I think there is no future. I am not enjoying life, I am enduring life. If I had a chance I would certainly leave this country, but if I don’t have this chance I will continue to endure. I do not dare say any more, I am afraid of trouble finding me.

Tui 2 @twi215

Three words, “I don’t know”.

Mogu Mogu @autistichild

Whenever I think about the future of China, I feel an immense sense of loss and fear. There are too many unknown problems that will explode but I don’t know when. Some say that the next decade will be the darkest decade. I do not know if the decade after the next will be even darker. Time does not stop. I am a bit worried but at the same time I still hope that there will be a turning point.

Scott Hu @slipknothooh

After watching the documentary Wukan, I believe even more in my optimistic view of the future of China. All that talk of special circumstances of the nation and of the quality of the population is simply untenable when the citizens are demanding rights. Each event is as insignificant as a small bead when the scales are heavily weighted to one side. However, ten million beads together are enough to rebalance the scales of justice.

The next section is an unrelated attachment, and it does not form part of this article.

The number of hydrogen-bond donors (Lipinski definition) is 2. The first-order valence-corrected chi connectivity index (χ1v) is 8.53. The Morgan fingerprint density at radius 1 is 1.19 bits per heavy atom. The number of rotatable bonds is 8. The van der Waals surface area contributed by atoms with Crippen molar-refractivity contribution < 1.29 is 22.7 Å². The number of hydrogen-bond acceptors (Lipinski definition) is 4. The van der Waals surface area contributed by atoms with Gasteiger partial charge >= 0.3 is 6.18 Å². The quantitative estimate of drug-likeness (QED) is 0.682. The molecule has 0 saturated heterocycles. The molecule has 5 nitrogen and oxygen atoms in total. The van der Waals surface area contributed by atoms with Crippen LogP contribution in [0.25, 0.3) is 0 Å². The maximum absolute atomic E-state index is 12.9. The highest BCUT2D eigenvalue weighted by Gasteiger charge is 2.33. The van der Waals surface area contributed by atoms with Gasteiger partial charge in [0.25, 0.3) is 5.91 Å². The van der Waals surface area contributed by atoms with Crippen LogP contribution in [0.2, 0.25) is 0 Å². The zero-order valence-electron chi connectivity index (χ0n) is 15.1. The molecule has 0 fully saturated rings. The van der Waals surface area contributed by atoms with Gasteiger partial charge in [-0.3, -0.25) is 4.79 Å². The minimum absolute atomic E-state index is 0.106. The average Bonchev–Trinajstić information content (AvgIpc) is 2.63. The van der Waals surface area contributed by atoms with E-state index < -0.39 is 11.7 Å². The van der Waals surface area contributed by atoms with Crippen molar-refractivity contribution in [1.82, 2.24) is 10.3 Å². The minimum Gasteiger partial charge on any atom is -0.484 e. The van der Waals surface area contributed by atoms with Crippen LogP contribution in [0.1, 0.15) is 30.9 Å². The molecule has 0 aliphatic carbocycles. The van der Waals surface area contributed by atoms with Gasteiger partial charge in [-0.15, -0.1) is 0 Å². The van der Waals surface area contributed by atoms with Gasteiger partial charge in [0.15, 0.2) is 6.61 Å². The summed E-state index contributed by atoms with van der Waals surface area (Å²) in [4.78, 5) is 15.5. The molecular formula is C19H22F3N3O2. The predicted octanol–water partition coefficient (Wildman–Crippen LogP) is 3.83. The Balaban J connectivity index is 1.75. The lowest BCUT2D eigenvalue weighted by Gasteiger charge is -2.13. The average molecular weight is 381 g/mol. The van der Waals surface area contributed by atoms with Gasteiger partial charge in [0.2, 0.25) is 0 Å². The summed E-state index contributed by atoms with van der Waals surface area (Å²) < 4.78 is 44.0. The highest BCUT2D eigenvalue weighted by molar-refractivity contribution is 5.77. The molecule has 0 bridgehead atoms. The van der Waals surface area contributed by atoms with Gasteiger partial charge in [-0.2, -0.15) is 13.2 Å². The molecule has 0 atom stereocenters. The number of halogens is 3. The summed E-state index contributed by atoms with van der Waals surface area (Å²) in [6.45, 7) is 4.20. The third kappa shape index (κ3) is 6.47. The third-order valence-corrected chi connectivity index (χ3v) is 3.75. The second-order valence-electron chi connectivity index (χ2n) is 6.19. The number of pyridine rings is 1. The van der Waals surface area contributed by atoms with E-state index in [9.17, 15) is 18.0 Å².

AICC @aiaijia

In many important affairs, China can progress from being a douche bag to a normal person. I hope this is not just a beautiful dream.

Wiedergeburt_ v @wiedergeburt_v

I think China does not have a good future, whether it’s the economy or the natural environment. So many tragic disasters have happened after 1949. If China is allowed a good future given all that, then the world is really unfair. When the Chinese begin to reflect on their mistakes, then China’s “good future” begins.

Maidou Hongliang @0721maidou

The economy will collapse within five years. In 30 years, we will catch a glimpse of freedom and democracy.

eilin @angeng8

I am full of confidence for China’s future. It is certainly filled with brightness, democracy, individual creativity, goodwill and good air. All in all, it will be the opposite of the present. I am only worried that this process will harm innocent people. I think that heaven above will give us power! God bless China!